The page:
Often, parts can be bought much cheaper than identical ones that have car-company branding.
Johannesburg - When fixing your car, do you use Original Equipment Manufacturer (OEM), Original Equipment Supplier (OES) or aftermarket ‘non genuine’ parts? Do you know the difference?

Director of Right to Repair SA (R2RSA), Les Mc Master, says that for years an impression has been created for consumers that original parts are superior and can only be obtained from OEMs, and that independent workshops often deal in inferior, or commonly referred to as pirate parts.

“The reality is that probably 99% of the parts required for repairs (excluding accident repairs) and maintenance are manufactured by a great number of OES like Bosch, Mahle, and GUD,” explains Mc Master. “Consumers need to know that OEMs buy these same parts off the assembly line, by commission, and sell them to the aftermarket repackaged with their logo on them.”

The fact is consumers and independent workshops can buy identical parts as offered by OEMs, which come from the same production lines, and are referred to as ‘parts of matching quality’. Mc Master says motorists should educate themselves about car parts because buying more expensive OEM parts, rather than identical OES parts, can cost a fortune.

“Aftermarket parts are a good option, especially if your car is three to four years old. Of course there are inferior parts out there but by sticking with brands you know and those recommended by a reputable, accredited workshop that knows your vehicle and uses the right products and parts, you can get the same performance out of aftermarket parts versus OEM and original parts, at a lower cost,” says Mc Master. He adds that the aftermarket also has the advantage of access to parts with an improved design.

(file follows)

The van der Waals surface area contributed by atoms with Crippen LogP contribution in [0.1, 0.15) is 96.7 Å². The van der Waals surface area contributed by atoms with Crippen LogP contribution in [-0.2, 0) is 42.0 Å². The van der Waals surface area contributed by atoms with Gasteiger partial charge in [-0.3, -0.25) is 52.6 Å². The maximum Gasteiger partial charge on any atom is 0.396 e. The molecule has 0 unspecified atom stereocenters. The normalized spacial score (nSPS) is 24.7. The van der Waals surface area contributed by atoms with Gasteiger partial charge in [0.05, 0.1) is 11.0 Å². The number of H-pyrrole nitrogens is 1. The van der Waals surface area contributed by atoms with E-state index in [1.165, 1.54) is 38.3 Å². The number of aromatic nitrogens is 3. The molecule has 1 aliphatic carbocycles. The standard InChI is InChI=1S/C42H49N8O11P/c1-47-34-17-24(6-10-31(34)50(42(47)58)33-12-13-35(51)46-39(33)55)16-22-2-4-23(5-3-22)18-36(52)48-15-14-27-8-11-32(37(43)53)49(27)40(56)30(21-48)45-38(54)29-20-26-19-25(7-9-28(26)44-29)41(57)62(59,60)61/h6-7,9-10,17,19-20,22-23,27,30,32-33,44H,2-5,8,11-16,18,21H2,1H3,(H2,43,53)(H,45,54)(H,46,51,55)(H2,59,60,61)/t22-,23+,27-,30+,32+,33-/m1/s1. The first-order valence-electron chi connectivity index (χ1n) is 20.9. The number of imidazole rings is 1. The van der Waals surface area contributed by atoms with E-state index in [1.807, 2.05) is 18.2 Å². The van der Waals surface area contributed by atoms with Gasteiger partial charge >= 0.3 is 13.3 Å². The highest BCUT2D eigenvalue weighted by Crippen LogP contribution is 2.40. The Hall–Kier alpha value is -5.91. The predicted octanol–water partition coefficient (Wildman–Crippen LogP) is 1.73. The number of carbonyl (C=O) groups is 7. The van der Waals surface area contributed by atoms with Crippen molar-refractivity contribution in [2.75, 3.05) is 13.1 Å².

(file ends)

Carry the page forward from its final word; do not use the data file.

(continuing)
“After a vehicle has been on the market for a few years it becomes apparent what parts fail and for what reason. A quality parts producer will redesign the part, correcting the fault that only becomes apparent after the part is used in real life conditions, thereby providing a part that will perform to the exact or better standard than the original part.”

Another plus for motorists is that there are many companies that produce aftermarket parts - more variety means a better price range for the independent workshop owner when sourcing parts. And, with such a big supplier pool, the parts are readily available.

Mc Master concludes that the new car market in South Africa still burdens consumers with warranties which dictate the use of original parts.

“In many first-world countries, this is a thing of the past and consumers are free to use aftermarket parts in their vehicles without affecting the warranty,” he says.

“This is the kind of change we desperately need in South Africa and which is why R2RSA is at the forefront of lobbying for change and legislating the Right to Repair initiative in South Africa”.

Right to Repair promotes consumers having the right to choose where their vehicles are serviced, maintained and repaired at competitive prices in the workshop of their choice.

Drive360